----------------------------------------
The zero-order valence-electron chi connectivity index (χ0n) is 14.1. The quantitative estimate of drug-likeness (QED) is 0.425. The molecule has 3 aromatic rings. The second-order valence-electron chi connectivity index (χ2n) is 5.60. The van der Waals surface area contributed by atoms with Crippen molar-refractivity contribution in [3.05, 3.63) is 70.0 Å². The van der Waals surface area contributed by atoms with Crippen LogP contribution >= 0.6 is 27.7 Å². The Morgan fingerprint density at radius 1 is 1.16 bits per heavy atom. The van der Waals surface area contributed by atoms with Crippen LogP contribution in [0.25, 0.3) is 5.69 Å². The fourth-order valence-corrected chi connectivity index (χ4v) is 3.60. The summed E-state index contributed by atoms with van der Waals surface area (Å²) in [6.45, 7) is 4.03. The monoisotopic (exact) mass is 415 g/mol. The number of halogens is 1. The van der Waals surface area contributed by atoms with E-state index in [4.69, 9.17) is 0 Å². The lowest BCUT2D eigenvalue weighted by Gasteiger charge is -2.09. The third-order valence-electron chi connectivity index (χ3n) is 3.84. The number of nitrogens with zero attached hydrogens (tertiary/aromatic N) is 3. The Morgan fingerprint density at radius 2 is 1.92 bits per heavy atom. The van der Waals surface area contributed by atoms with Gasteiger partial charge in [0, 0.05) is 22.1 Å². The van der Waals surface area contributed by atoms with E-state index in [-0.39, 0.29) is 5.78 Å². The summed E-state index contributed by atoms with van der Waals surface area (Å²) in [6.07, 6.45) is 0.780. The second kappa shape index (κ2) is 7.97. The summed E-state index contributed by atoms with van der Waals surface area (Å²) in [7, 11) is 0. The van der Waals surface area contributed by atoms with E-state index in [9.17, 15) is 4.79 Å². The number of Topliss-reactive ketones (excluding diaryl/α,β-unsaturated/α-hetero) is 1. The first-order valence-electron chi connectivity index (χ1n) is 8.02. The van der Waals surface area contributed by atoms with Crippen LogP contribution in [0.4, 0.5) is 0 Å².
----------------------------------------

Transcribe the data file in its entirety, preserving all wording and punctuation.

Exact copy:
The zero-order valence-electron chi connectivity index (χ0n) is 14.1. The quantitative estimate of drug-likeness (QED) is 0.425. The molecule has 3 aromatic rings. The second-order valence-electron chi connectivity index (χ2n) is 5.60. The van der Waals surface area contributed by atoms with Crippen molar-refractivity contribution in [3.05, 3.63) is 70.0 Å². The van der Waals surface area contributed by atoms with Crippen LogP contribution >= 0.6 is 27.7 Å². The Morgan fingerprint density at radius 1 is 1.16 bits per heavy atom. The van der Waals surface area contributed by atoms with Crippen LogP contribution in [0.25, 0.3) is 5.69 Å². The fourth-order valence-corrected chi connectivity index (χ4v) is 3.60. The summed E-state index contributed by atoms with van der Waals surface area (Å²) in [6.45, 7) is 4.03. The monoisotopic (exact) mass is 415 g/mol. The number of halogens is 1. The van der Waals surface area contributed by atoms with E-state index in [4.69, 9.17) is 0 Å². The lowest BCUT2D eigenvalue weighted by Gasteiger charge is -2.09. The third-order valence-electron chi connectivity index (χ3n) is 3.84. The number of nitrogens with zero attached hydrogens (tertiary/aromatic N) is 3. The Morgan fingerprint density at radius 2 is 1.92 bits per heavy atom. The van der Waals surface area contributed by atoms with Gasteiger partial charge in [0, 0.05) is 22.1 Å². The van der Waals surface area contributed by atoms with E-state index in [-0.39, 0.29) is 5.78 Å². The summed E-state index contributed by atoms with van der Waals surface area (Å²) in [6.07, 6.45) is 0.780. The second kappa shape index (κ2) is 7.97. The summed E-state index contributed by atoms with van der Waals surface area (Å²) in [7, 11) is 0. The van der Waals surface area contributed by atoms with E-state index in [9.17, 15) is 4.79 Å². The number of Topliss-reactive ketones (excluding diaryl/α,β-unsaturated/α-hetero) is 1. The first-order valence-electron chi connectivity index (χ1n) is 8.02. The van der Waals surface area contributed by atoms with Crippen LogP contribution in [0.4, 0.5) is 0 Å².